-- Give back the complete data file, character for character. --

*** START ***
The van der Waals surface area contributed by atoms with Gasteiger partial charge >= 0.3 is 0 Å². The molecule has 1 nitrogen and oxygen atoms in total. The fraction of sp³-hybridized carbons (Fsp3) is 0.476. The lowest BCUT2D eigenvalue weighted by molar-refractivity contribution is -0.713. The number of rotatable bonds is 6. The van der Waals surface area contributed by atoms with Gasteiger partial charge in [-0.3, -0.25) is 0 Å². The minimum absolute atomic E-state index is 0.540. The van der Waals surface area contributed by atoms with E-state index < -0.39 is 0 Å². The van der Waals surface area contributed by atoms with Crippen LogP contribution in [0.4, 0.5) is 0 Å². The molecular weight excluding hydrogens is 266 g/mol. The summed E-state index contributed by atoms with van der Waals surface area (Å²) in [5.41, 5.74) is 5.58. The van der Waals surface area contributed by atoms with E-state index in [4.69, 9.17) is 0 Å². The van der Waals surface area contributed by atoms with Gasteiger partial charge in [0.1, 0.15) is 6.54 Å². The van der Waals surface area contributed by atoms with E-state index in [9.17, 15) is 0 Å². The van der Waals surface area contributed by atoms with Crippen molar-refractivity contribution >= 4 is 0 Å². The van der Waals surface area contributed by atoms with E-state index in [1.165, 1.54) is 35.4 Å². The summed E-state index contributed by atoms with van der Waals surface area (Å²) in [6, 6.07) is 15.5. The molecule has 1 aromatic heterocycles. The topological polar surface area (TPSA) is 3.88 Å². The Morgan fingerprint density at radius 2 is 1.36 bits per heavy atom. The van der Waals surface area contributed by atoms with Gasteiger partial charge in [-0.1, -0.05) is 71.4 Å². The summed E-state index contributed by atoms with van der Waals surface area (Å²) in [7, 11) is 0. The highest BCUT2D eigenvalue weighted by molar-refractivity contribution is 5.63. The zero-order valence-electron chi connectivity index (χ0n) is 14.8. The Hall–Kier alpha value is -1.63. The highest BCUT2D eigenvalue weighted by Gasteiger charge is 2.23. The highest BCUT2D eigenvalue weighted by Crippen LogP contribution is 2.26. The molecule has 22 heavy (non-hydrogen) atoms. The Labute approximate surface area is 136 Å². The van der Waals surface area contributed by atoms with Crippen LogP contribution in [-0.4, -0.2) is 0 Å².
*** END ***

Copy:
The van der Waals surface area contributed by atoms with Gasteiger partial charge >= 0.3 is 0 Å². The molecule has 1 nitrogen and oxygen atoms in total. The fraction of sp³-hybridized carbons (Fsp3) is 0.476. The lowest BCUT2D eigenvalue weighted by molar-refractivity contribution is -0.713. The number of rotatable bonds is 6. The van der Waals surface area contributed by atoms with Gasteiger partial charge in [-0.3, -0.25) is 0 Å². The minimum absolute atomic E-state index is 0.540. The van der Waals surface area contributed by atoms with E-state index < -0.39 is 0 Å². The van der Waals surface area contributed by atoms with Crippen LogP contribution in [0.4, 0.5) is 0 Å². The molecular weight excluding hydrogens is 266 g/mol. The summed E-state index contributed by atoms with van der Waals surface area (Å²) in [5.41, 5.74) is 5.58. The van der Waals surface area contributed by atoms with E-state index in [4.69, 9.17) is 0 Å². The van der Waals surface area contributed by atoms with Gasteiger partial charge in [0.1, 0.15) is 6.54 Å². The van der Waals surface area contributed by atoms with E-state index in [9.17, 15) is 0 Å². The van der Waals surface area contributed by atoms with Crippen molar-refractivity contribution >= 4 is 0 Å². The van der Waals surface area contributed by atoms with E-state index in [1.165, 1.54) is 35.4 Å². The summed E-state index contributed by atoms with van der Waals surface area (Å²) in [6, 6.07) is 15.5. The molecule has 1 aromatic heterocycles. The topological polar surface area (TPSA) is 3.88 Å². The Morgan fingerprint density at radius 2 is 1.36 bits per heavy atom. The van der Waals surface area contributed by atoms with Gasteiger partial charge in [-0.1, -0.05) is 71.4 Å². The summed E-state index contributed by atoms with van der Waals surface area (Å²) in [7, 11) is 0. The highest BCUT2D eigenvalue weighted by molar-refractivity contribution is 5.63. The zero-order valence-electron chi connectivity index (χ0n) is 14.8. The Hall–Kier alpha value is -1.63. The highest BCUT2D eigenvalue weighted by Gasteiger charge is 2.23. The highest BCUT2D eigenvalue weighted by Crippen LogP contribution is 2.26. The molecule has 22 heavy (non-hydrogen) atoms. The Labute approximate surface area is 136 Å². The van der Waals surface area contributed by atoms with Crippen LogP contribution in [-0.4, -0.2) is 0 Å².